Under the Willows, and Other Poems

封面
Fields, Osgood, 1869 - 286 頁

搜尋書籍內容

讀者評論 - 撰寫評論

我們找不到任何評論。

已選取的頁面

其他版本 - 查看全部

常見字詞

熱門章節

第 256 頁 - I sweep them for a paean, but they wane Again and yet again Into a dirge, and die away, in pain. In these brave ranks I only see the gaps, Thinking of dear ones whom the dumb turf wraps, Dark to the triumph which they died to gain: Fitlier may others greet the living, For me the past is unforgiving; I with uncovered head Salute the sacred dead, Who went, and who return not.
第 23 頁 - And still fluttered down the snow. I stood and watched by the window The noiseless work of the sky, And the sudden flurries of snow-birds, Like brown leaves whirling by. I thought of a mound in sweet Auburn, Where a little headstone stood; How the flakes were folding it gently, As did robins the babes in the wood. Up spoke our own little Mabel, Saying,
第 22 頁 - THE snow had begun in the gloaming, And busily all the night Had been heaping field and highway With a silence deep and white. Every pine and fir and hemlock Wore ermine too dear for an earl, And the poorest twig on the elm-tree Was ridged inch deep with pearl.
第 252 頁 - Nature, they say, doth dote, And cannot make a man Save on some worn-out plan, Repeating us by rote: For him her Old World moulds aside she threw, And, choosing sweet clay from the breast Of the unexhausted West, With stuff untainted shaped a hero new, Wise, steadfast in the strength of God, and true.
第 246 頁 - ... toil, With the cast mantle she hath left behind her. Many in sad faith sought for her, Many with crossed hands sighed for her; But these, our brothers, fought for her, At life's dear peril wrought for her, So loved her that they died for her...
第 254 頁 - Great captains, with their guns and drums, Disturb our judgment for the hour, But at last silence comes; These all are gone, and, standing like a tower, Our children shall behold his fame, The kindly-earnest, brave, foreseeing man, Sagacious, patient, dreading praise, not blame, New birth of our new soil, the first American.
第 24 頁 - The snow that husheth all, Darling, the merciful Father Alone can make it fall ! " Then, with eyes that saw not, I kissed her ; And she, kissing back, could not know That my kiss was given to her sister, Folded close under deepening snow.
第 251 頁 - But then to stand beside her, When craven churls deride her. To front a lie in arms and not to yield, This shows, methinks, God's plan And measure of a stalwart man, Limbed like the old heroic breeds. Who stands self-poised on manhood's solid earth, Not forced to frame excuses for his birth, Fed from within with all the strength he needs.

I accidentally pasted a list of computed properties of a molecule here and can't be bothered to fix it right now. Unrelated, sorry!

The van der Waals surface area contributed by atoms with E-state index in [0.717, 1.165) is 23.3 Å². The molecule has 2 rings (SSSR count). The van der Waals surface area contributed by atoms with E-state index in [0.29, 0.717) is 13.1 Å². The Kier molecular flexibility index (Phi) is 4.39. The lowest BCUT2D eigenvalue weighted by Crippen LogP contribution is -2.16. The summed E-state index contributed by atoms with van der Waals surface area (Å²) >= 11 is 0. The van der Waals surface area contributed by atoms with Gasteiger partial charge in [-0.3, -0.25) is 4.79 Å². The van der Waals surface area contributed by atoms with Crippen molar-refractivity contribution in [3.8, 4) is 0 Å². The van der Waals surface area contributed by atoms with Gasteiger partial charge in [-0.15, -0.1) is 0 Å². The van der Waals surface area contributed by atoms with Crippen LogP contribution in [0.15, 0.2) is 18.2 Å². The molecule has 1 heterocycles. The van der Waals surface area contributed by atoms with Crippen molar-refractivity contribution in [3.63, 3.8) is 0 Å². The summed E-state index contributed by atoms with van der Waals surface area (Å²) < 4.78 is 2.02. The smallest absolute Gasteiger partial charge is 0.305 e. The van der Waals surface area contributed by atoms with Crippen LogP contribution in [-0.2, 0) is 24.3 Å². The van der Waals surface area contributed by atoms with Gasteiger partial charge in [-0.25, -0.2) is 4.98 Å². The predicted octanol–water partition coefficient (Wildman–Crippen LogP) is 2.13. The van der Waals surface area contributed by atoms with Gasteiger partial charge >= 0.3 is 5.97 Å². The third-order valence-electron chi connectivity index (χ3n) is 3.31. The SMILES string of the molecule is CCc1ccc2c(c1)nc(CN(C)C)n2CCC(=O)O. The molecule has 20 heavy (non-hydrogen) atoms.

第 245 頁 - Mother welcomes back Her wisest Scholars, those who understood The deeper teaching of her mystic tome, And offered their fresh lives to make it good: No lore of Greece or Rome, No science peddling with the names of things, Or reading stars to find...
第 250 頁 - Bursts up in flame ; the war of tongue and pen Learns with what deadly purpose it was fraught, And, helpless in the fiery passion caught, Shakes all the pillared state with shock of men : Some day the soft Ideal that we wooed...

關於作者 (1869)

James Russell Lowell (February 22, 1819 - August 12, 1891) was an American Romantic poet, critic, editor, and diplomat. He is associated with the Fireside Poets, a group of New England writers. But Lowell's real strengths as a writer are better found in his prose essays than in his verse. A man great in literary learning (he was professor of belles-lettres at Harvard College for many years), wise and passionate in his commitments, he was a great upholder of tradition and value. His essays on the great writers of England and Europe still endure, distinguished not only by their astute insights into the literary classics of Western culture, but also by their spectacular style and stunning wit. Lowell graduated from Harvard College in 1838 and went on to earn a law degree from Harvard Law School. He published his first collection of poetry in 1841. Nor was Lowell merely a dweller in an ivory tower. In his youth, he worked passionately for the cause of abolition, risking his literary reputation for a principle that he saw as absolute. In his middle years, he was founding editor of the Atlantic Monthly and guided it during its early years toward its enormous success. In his final years, this great example of American character and style represented the United States first as minister to Spain (1877--80), and afterwards to Great Britain (1880--85). Lowell was married twice: First to the poet Mary White Lowell, who died of tuberculosis, and second to Frances Dunlap. He died on August 12, 1891, at his home, Elmwood. He was buried in Mount Auburn Cemetery.

書目資訊